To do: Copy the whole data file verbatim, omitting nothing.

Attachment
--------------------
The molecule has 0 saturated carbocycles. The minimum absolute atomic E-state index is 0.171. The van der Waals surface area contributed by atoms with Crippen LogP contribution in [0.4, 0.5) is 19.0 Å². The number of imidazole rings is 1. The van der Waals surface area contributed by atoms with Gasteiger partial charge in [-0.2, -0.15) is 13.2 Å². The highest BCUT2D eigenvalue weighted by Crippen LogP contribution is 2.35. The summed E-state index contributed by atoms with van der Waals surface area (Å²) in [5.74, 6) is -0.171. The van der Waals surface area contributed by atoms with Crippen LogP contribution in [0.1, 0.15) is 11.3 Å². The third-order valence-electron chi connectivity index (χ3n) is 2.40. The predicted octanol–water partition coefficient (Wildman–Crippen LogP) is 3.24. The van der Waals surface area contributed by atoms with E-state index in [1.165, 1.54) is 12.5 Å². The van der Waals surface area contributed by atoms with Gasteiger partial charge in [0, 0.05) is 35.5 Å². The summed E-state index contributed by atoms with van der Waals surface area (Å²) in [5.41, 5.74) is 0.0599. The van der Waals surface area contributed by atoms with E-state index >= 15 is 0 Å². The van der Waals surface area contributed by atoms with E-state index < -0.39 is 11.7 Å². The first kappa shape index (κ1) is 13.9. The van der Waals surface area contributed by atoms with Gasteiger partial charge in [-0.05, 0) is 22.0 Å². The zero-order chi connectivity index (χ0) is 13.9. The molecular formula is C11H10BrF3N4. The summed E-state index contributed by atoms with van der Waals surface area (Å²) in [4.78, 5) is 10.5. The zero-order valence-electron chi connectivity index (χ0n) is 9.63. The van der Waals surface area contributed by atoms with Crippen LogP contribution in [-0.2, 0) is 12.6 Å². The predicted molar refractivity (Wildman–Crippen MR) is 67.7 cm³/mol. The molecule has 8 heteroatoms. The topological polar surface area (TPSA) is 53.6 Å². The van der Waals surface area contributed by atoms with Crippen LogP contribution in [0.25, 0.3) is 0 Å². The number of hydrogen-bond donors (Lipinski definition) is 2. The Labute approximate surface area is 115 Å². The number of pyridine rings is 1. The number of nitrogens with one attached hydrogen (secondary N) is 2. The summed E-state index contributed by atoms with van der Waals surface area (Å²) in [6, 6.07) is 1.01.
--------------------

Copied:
The molecule has 0 saturated carbocycles. The minimum absolute atomic E-state index is 0.171. The van der Waals surface area contributed by atoms with Crippen LogP contribution in [0.4, 0.5) is 19.0 Å². The number of imidazole rings is 1. The van der Waals surface area contributed by atoms with Gasteiger partial charge in [-0.2, -0.15) is 13.2 Å². The highest BCUT2D eigenvalue weighted by Crippen LogP contribution is 2.35. The summed E-state index contributed by atoms with van der Waals surface area (Å²) in [5.74, 6) is -0.171. The van der Waals surface area contributed by atoms with Crippen LogP contribution in [0.1, 0.15) is 11.3 Å². The third-order valence-electron chi connectivity index (χ3n) is 2.40. The predicted octanol–water partition coefficient (Wildman–Crippen LogP) is 3.24. The van der Waals surface area contributed by atoms with E-state index in [1.165, 1.54) is 12.5 Å². The van der Waals surface area contributed by atoms with Gasteiger partial charge in [0, 0.05) is 35.5 Å². The summed E-state index contributed by atoms with van der Waals surface area (Å²) in [5.41, 5.74) is 0.0599. The van der Waals surface area contributed by atoms with E-state index >= 15 is 0 Å². The van der Waals surface area contributed by atoms with E-state index < -0.39 is 11.7 Å². The first kappa shape index (κ1) is 13.9. The van der Waals surface area contributed by atoms with Gasteiger partial charge in [-0.05, 0) is 22.0 Å². The zero-order chi connectivity index (χ0) is 13.9. The molecular formula is C11H10BrF3N4. The summed E-state index contributed by atoms with van der Waals surface area (Å²) in [4.78, 5) is 10.5. The zero-order valence-electron chi connectivity index (χ0n) is 9.63. The van der Waals surface area contributed by atoms with Crippen LogP contribution in [-0.2, 0) is 12.6 Å². The predicted molar refractivity (Wildman–Crippen MR) is 67.7 cm³/mol. The molecule has 8 heteroatoms. The topological polar surface area (TPSA) is 53.6 Å². The van der Waals surface area contributed by atoms with Crippen LogP contribution in [0.25, 0.3) is 0 Å². The number of hydrogen-bond donors (Lipinski definition) is 2. The Labute approximate surface area is 115 Å². The number of pyridine rings is 1. The number of nitrogens with one attached hydrogen (secondary N) is 2. The summed E-state index contributed by atoms with van der Waals surface area (Å²) in [6, 6.07) is 1.01.